Love Letters continues through November 19.

Preview: Love Letters

LT-Love Letters-Approved

By Keilani Fleming, Guest Blogger

“This is just me, me the way I write, the way my writing is, the way I want to be to you, giving myself to you across a distance, not keeping or retaining any part of it for myself, giving this piece of myself to you totally, and you can tear me up and throw me out, or keep me, and read me today, tomorrow, any time you want until you die.”
― Andrew Makepeace Ladd III,  Love Letters by A.R. Gurney

In the age of texts and Twitter, Love Letters brings back the dying art of letter writing at Lone Tree Arts Center this November. A.R. Gurney’s play, a Pulitzer Prize finalist, premiered in 1988 with a surprise debut performance at the New York Public Library and since has traveled the world, from Broadway and Carnegie Hall, and even to television.

Gurney originally wrote and initially performed Love Letters with only two actors of similar age, seated side by side for the entirety of the play, who read a series of letters at the audience but for each other. LTAC’s production of the show however, will include a set, costumes, and props, making it a fully staged production.

Live a lifetime in the course of two hours while following the journey of Andrew Makepeace Ladd III and Melissa Gardner, both born to wealth and position in the 1930’s, over the span of their fifty year relationship. Although Andrew and Melissa are physically apart, they grow to be emotionally one, as they intimately interact with little more than the written word. Childhood rapport develops into a deep friendship, love, and eventually heartbreak as missed opportunities, regret, and longing intersperse life.

Love Letters, directed by Bruce K Sevy and starring Candy Brown and Mark Rubald, will play at the Lone Tree Arts Center beginning Thursday, November 9, 2017 through Sunday, November 19, 2017.

Tickets and more information are available here: http://www.lonetreeartscenter.org/loveletters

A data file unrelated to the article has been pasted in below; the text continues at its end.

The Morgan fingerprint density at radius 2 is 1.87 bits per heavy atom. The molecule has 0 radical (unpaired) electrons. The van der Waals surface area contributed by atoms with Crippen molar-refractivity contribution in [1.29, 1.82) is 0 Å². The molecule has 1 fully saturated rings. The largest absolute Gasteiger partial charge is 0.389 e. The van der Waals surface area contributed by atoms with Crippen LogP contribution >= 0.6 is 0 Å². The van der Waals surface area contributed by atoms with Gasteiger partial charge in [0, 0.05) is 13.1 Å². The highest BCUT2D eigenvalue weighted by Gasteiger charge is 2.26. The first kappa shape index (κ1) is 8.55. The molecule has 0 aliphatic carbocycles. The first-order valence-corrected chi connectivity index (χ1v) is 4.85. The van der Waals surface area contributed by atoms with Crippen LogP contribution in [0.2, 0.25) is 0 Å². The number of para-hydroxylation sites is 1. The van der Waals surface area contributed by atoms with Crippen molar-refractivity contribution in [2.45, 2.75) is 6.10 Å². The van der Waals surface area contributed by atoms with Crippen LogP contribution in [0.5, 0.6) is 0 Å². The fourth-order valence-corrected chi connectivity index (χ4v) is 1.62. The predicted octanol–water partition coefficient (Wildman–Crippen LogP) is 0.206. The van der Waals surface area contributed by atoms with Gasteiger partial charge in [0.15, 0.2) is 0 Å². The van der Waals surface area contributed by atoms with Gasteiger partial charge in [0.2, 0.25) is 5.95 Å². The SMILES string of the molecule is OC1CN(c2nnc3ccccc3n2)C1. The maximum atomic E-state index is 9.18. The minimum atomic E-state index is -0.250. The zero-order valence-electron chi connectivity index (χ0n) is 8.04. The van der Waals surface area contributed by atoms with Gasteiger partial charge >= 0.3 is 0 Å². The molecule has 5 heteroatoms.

Preview: Love Letters

LT-Love Letters-Approved

By Michelle Marx, Guest Blogger

Premiering in 1988, Love Letters follows the fifty-year relationship between Andrew Makepeace Ladd III and Melissa Gardner. Beginning in their childhood with postcards from summer camp, their lives are chronicled through their letters. These letters are forthright and vulnerable exposing their hopes and fears, successes and failures.

Written by playwright A.R. Gurney and named a finalist for the Pulitzer Prize for Drama, the play centers on the relationship and therefore is performed with only two actors. Love Letters has had some impressive Hollywood star pairings over the years. The high profile pairings include Elizabeth Taylor and James Earl Jones, Rita Wilson and Tom Hanks, and Ali MacGraw and Ryan O’Neal.

LTAC Love Letters Set. Design by Lisa Orzolek.

Love Letters was adapted by Gurney for the small screen back in 1999. Traditionally held with sparse staging, LTAC’s production will mimic the staging developed by Gurney for the TV movie.

Smart and funny, Love Letters will delight with its simple means of storytelling about the complexities of life and love.

Love Letters, directed by Bruce K. Sevy and starring Candy Brown and Mark Rubald, will play at the Lone Tree Arts Center beginning Thursday, November 9 through Sunday, November 19.

Tickets and more information are available here:  http://www.lonetreeartscenter.org/loveletters